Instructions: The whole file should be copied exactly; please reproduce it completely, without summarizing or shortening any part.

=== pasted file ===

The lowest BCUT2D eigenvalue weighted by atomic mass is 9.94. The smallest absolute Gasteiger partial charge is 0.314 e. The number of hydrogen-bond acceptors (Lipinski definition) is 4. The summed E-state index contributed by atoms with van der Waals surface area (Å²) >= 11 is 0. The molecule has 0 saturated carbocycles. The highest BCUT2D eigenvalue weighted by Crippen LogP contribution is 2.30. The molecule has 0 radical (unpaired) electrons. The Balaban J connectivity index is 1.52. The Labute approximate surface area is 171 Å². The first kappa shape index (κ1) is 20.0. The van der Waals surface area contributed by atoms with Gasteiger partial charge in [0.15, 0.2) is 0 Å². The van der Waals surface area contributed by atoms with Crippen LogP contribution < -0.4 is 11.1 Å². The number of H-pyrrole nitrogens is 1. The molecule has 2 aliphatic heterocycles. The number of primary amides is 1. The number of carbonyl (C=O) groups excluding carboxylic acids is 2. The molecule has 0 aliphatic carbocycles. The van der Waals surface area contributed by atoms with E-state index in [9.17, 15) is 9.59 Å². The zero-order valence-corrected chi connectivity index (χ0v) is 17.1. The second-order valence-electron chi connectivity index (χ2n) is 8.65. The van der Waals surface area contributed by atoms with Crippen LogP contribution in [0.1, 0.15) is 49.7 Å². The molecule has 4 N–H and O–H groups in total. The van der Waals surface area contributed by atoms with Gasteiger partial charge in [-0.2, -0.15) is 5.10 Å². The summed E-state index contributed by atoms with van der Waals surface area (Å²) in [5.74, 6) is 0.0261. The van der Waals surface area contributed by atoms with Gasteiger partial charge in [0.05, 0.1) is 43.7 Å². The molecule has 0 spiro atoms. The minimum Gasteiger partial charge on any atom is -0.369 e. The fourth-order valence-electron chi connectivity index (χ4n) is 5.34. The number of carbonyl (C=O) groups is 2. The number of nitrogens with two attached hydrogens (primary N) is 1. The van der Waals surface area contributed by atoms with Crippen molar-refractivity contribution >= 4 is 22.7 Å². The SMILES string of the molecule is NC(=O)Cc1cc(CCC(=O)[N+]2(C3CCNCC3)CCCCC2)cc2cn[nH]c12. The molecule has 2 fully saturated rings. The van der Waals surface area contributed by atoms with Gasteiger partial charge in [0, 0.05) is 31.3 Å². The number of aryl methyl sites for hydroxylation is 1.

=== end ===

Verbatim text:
The lowest BCUT2D eigenvalue weighted by atomic mass is 9.94. The smallest absolute Gasteiger partial charge is 0.314 e. The number of hydrogen-bond acceptors (Lipinski definition) is 4. The summed E-state index contributed by atoms with van der Waals surface area (Å²) >= 11 is 0. The molecule has 0 saturated carbocycles. The highest BCUT2D eigenvalue weighted by Crippen LogP contribution is 2.30. The molecule has 0 radical (unpaired) electrons. The Balaban J connectivity index is 1.52. The Labute approximate surface area is 171 Å². The first kappa shape index (κ1) is 20.0. The van der Waals surface area contributed by atoms with Gasteiger partial charge in [0.15, 0.2) is 0 Å². The van der Waals surface area contributed by atoms with Crippen LogP contribution < -0.4 is 11.1 Å². The number of H-pyrrole nitrogens is 1. The molecule has 2 aliphatic heterocycles. The number of primary amides is 1. The number of carbonyl (C=O) groups excluding carboxylic acids is 2. The molecule has 0 aliphatic carbocycles. The van der Waals surface area contributed by atoms with E-state index in [9.17, 15) is 9.59 Å². The zero-order valence-corrected chi connectivity index (χ0v) is 17.1. The second-order valence-electron chi connectivity index (χ2n) is 8.65. The van der Waals surface area contributed by atoms with Crippen LogP contribution in [0.1, 0.15) is 49.7 Å². The molecule has 4 N–H and O–H groups in total. The van der Waals surface area contributed by atoms with Gasteiger partial charge in [-0.2, -0.15) is 5.10 Å². The summed E-state index contributed by atoms with van der Waals surface area (Å²) in [5.74, 6) is 0.0261. The van der Waals surface area contributed by atoms with Gasteiger partial charge in [0.05, 0.1) is 43.7 Å². The molecule has 0 spiro atoms. The minimum Gasteiger partial charge on any atom is -0.369 e. The fourth-order valence-electron chi connectivity index (χ4n) is 5.34. The number of carbonyl (C=O) groups is 2. The number of nitrogens with two attached hydrogens (primary N) is 1. The van der Waals surface area contributed by atoms with Crippen molar-refractivity contribution >= 4 is 22.7 Å². The SMILES string of the molecule is NC(=O)Cc1cc(CCC(=O)[N+]2(C3CCNCC3)CCCCC2)cc2cn[nH]c12. The molecule has 2 fully saturated rings. The van der Waals surface area contributed by atoms with Gasteiger partial charge in [0, 0.05) is 31.3 Å². The number of aryl methyl sites for hydroxylation is 1.